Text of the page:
Baked goods (esp. biscuits, breads, cakes, cookies, muffins, quick breads), breading, cereals (esp. hot breakfast), desserts (esp. fruit crisps and crumbles), Irish cuisine, vegetarian meatballs, burgers or meatloaf, muesli, pancakes and waffles, Scottish cuisine, soups (esp. Irish, Scottish, and as a thickener to make it creamier), trail mix

Suggested Flavor Combos Using Oats
Combine oats with the following…
Almonds + Cinnamon + Fruit + Maple Syrup
Almonds + Cashews + Cinnamon + Maple Syrup + Vanilla
Almonds + Cinnamon + Yogurt
Apples + Brown Sugar + Cinnamon + Raisins
Apples + Cheddar Cheese
Apples + Cinnamon + Honey + Raisins
Bananas + Cinnamon + Maple Syrup
Brown Sugar + Nuts + Raisins
Cinnamon + Figs + Honey + Vanilla
Cinnamon + Maple Syrup
Cranberries + Nuts
Ginger + Plums
Pecans + Sweet Potatoes + Vanilla

Recipe Links
25 Ways to Use Oats When You’ve Had Enough Oatmeal https://greatist.com/eat/oat-recipes-that-arent-just-oatmeal

51 Oats Recipes That Go Beyond Oatmeal https://www.epicurious.com/ingredients/15-ways-to-eat-your-oats-gallery

13 Wonderful Ways to Eat Your Oats https://www.thekitchn.com/13-wonderful-ways-to-eat-your-oats-227179

Savory Oats With Ontario Greenhouse Grown Tomatoes https://producemadesimple.ca/savory-oats-with-ontario-greenhouse-grown-tomatoes/

Overnight Oats with Stone Fruit https://producemadesimple.ca/overnight-oats-with-stone-fruit/

Breakfast Oatmeal Cupcakes to Go https://chocolatecoveredkatie.com/2013/01/08/breakfast-oatmeal-cupcakes-to-go/

50 Things to Make with Oats https://www.foodnetwork.com/recipes/articles/50-things-to-make-with-oats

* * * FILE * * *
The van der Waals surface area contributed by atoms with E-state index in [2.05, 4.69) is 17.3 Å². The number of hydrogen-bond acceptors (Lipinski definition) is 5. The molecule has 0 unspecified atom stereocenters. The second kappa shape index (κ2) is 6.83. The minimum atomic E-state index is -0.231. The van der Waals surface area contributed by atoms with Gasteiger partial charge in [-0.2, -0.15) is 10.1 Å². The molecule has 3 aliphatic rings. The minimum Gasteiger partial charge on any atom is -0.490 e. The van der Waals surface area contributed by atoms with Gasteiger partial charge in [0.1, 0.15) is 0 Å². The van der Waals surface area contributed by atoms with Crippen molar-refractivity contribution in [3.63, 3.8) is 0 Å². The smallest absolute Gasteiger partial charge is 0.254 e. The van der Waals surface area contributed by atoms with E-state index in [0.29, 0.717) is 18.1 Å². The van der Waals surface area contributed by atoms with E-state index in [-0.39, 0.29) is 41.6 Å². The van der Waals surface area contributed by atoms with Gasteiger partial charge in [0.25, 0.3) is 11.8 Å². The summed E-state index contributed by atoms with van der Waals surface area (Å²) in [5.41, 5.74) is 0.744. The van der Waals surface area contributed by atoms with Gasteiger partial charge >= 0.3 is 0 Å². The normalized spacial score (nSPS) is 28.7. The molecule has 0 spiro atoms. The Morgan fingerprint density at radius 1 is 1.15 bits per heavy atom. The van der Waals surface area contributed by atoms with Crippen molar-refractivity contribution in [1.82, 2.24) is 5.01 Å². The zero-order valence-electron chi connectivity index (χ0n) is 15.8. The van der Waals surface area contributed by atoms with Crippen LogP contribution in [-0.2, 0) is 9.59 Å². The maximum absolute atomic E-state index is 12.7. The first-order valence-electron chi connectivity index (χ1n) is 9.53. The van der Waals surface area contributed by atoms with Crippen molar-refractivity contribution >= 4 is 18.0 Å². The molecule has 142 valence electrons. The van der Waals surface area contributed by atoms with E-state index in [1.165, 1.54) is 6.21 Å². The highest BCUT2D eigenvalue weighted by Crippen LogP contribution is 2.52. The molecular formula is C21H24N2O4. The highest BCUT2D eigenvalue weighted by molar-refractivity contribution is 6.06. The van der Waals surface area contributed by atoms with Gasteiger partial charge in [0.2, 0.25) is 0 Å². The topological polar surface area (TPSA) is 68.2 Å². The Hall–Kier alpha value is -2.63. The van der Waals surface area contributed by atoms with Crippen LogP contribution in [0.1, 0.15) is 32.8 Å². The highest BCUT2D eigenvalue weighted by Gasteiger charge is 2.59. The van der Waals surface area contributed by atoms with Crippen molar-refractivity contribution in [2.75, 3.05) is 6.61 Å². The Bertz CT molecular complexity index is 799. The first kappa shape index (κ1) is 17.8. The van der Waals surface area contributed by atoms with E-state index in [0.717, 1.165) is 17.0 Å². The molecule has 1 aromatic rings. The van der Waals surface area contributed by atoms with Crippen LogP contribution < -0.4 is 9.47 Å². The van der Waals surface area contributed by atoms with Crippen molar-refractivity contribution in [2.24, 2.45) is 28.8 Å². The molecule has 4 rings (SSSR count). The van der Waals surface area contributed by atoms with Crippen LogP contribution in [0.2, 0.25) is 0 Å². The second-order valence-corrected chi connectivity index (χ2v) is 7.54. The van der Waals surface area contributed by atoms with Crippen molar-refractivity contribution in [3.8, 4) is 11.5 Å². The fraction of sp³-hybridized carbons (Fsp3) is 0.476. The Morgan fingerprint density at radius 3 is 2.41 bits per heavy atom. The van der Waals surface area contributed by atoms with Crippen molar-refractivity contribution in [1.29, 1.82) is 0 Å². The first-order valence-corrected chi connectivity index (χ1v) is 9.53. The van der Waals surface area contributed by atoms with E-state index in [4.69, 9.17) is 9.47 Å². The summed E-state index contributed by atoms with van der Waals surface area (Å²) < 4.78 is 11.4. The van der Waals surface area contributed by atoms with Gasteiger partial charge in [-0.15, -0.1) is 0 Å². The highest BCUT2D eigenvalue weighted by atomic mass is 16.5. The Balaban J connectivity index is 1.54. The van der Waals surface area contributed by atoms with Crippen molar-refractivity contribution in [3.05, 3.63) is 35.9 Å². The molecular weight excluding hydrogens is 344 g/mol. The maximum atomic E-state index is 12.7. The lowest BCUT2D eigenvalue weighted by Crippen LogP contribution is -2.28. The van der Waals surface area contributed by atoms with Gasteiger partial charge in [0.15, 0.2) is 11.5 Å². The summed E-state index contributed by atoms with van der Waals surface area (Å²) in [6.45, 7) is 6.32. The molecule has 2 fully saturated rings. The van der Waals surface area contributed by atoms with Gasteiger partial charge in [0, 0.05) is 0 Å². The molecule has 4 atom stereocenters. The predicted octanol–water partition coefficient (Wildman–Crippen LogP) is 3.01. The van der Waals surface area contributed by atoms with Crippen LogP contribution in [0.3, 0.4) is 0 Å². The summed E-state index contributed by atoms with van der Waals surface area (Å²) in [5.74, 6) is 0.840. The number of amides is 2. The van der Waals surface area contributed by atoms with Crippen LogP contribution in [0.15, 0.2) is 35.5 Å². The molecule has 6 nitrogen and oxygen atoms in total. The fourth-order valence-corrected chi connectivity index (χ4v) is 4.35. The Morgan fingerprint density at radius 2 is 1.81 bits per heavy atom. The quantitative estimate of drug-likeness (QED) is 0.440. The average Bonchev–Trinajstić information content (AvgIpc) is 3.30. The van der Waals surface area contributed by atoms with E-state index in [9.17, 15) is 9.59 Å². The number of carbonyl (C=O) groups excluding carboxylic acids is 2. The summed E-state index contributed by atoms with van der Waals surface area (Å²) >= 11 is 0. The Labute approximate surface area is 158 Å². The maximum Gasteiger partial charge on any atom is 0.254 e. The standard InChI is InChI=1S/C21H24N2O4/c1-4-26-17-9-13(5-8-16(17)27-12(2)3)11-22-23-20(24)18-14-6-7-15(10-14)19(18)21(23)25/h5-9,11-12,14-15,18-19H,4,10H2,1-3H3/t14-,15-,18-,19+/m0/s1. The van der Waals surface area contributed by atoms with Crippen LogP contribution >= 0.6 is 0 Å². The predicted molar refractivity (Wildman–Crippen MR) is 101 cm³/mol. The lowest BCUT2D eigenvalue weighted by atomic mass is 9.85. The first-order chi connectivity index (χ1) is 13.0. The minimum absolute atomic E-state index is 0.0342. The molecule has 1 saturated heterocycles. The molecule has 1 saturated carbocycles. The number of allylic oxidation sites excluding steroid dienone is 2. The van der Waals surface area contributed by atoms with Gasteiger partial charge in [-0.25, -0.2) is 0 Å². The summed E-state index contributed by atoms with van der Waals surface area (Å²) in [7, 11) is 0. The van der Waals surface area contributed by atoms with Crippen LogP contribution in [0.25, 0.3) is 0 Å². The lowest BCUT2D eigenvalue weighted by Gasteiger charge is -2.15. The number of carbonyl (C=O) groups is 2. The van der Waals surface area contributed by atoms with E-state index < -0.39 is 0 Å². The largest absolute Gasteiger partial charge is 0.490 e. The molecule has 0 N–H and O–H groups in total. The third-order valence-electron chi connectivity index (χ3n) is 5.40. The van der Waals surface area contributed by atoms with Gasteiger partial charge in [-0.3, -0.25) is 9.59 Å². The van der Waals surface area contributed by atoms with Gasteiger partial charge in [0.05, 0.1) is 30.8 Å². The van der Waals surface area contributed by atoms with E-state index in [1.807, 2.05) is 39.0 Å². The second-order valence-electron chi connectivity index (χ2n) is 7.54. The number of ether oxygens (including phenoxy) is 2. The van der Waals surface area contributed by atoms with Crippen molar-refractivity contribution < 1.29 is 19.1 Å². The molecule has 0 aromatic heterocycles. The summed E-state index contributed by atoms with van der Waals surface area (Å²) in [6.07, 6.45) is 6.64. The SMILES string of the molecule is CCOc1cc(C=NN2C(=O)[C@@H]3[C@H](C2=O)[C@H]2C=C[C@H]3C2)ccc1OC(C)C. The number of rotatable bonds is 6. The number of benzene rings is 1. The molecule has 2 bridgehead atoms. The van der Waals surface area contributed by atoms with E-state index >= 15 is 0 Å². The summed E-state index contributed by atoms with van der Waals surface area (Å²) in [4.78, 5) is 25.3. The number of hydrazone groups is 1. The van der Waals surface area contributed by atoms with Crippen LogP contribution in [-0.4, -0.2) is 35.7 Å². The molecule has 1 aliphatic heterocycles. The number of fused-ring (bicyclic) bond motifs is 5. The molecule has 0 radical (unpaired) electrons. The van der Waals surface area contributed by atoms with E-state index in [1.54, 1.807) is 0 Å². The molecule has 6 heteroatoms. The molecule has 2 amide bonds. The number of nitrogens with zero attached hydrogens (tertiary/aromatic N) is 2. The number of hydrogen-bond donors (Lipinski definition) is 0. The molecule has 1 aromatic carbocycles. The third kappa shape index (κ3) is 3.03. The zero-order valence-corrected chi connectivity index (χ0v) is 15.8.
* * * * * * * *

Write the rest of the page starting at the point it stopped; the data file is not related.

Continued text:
50 Best Oatmeal Recipes https://fitfoodiefinds.com/the-50-best-oatmeal-recipes-on-the-planet/

Oat Breaded Pork Medallions with Dijon Mushroom Sauce https://oatseveryday.com/blog/elegant-main-dishes-oats/

17 Next-Level Ways to Eat Oats https://nutritiouslife.com/eat-empowered/creative-oat-recipes/

Easy Recipes to Make the Most of Oat Pulp https://www.plantmilk.org/2018/06/28/easy-recipes-to-make-the-most-of-leftover-oat-pulp/

Oat Milk—Here’s Everything You Need to Know https://chocolatecoveredkatie.com/2019/04/25/oat-milk-recipe-how-to/

How to Use Oat Flour https://www.everydayglutenfreegourmet.ca/how-to-use-oat-flour/










Page, Karen. (2014) The Vegetarian Flavor Bible. New York, NY: Little, Brown and Company.

About Judi
Julia W. Klee (Judi) began her journey enjoying “all things food” in elementary school when she started preparing meals for her family. That love of food blossomed into a quest to learn more and more about health and wellness as related to nutrition. She went on to earn a BS Degree in Food and Nutrition, then an MS Degree in Nutrition. She has taught nutrition and related courses at the college level to pre-nursing and exercise science students. Her hunger to learn didn’t stop upon graduation from college. She continues to research on a regular basis about nutrition as it relates to health. Her hope is to help as many people as possible to enjoy foods that promote health and wellness.